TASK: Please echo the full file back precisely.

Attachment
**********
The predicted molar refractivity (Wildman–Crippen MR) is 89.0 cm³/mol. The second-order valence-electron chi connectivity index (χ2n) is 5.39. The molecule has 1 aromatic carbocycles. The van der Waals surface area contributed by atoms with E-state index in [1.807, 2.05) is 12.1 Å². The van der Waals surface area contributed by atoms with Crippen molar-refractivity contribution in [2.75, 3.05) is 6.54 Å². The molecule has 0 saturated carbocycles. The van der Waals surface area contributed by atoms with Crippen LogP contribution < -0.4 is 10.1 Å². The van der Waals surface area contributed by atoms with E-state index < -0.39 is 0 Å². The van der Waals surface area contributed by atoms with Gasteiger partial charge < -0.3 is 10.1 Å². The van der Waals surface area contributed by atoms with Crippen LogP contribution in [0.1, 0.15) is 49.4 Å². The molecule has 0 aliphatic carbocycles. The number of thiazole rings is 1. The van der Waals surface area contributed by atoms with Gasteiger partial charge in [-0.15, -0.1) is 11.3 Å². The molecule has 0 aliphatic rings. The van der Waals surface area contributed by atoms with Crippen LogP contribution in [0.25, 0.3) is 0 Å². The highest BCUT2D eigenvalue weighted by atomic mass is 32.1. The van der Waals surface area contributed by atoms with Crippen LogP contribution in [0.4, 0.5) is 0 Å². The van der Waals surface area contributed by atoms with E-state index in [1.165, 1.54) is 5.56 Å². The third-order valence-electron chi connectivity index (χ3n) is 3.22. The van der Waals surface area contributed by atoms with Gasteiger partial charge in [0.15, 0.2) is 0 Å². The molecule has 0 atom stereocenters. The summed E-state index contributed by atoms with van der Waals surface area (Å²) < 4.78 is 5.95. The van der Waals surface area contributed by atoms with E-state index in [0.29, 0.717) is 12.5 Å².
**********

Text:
The predicted molar refractivity (Wildman–Crippen MR) is 89.0 cm³/mol. The second-order valence-electron chi connectivity index (χ2n) is 5.39. The molecule has 1 aromatic carbocycles. The van der Waals surface area contributed by atoms with E-state index in [1.807, 2.05) is 12.1 Å². The van der Waals surface area contributed by atoms with Crippen molar-refractivity contribution in [2.75, 3.05) is 6.54 Å². The molecule has 0 saturated carbocycles. The van der Waals surface area contributed by atoms with Crippen LogP contribution < -0.4 is 10.1 Å². The van der Waals surface area contributed by atoms with E-state index < -0.39 is 0 Å². The van der Waals surface area contributed by atoms with Gasteiger partial charge < -0.3 is 10.1 Å². The van der Waals surface area contributed by atoms with Crippen LogP contribution in [0.1, 0.15) is 49.4 Å². The molecule has 0 aliphatic carbocycles. The number of thiazole rings is 1. The van der Waals surface area contributed by atoms with Gasteiger partial charge in [-0.15, -0.1) is 11.3 Å². The molecule has 0 aliphatic rings. The van der Waals surface area contributed by atoms with Crippen LogP contribution in [0.25, 0.3) is 0 Å². The highest BCUT2D eigenvalue weighted by atomic mass is 32.1. The van der Waals surface area contributed by atoms with Crippen LogP contribution in [0.4, 0.5) is 0 Å². The van der Waals surface area contributed by atoms with E-state index in [1.165, 1.54) is 5.56 Å². The third-order valence-electron chi connectivity index (χ3n) is 3.22. The van der Waals surface area contributed by atoms with Gasteiger partial charge in [0.15, 0.2) is 0 Å². The molecule has 0 atom stereocenters. The summed E-state index contributed by atoms with van der Waals surface area (Å²) < 4.78 is 5.95. The van der Waals surface area contributed by atoms with E-state index in [0.29, 0.717) is 12.5 Å².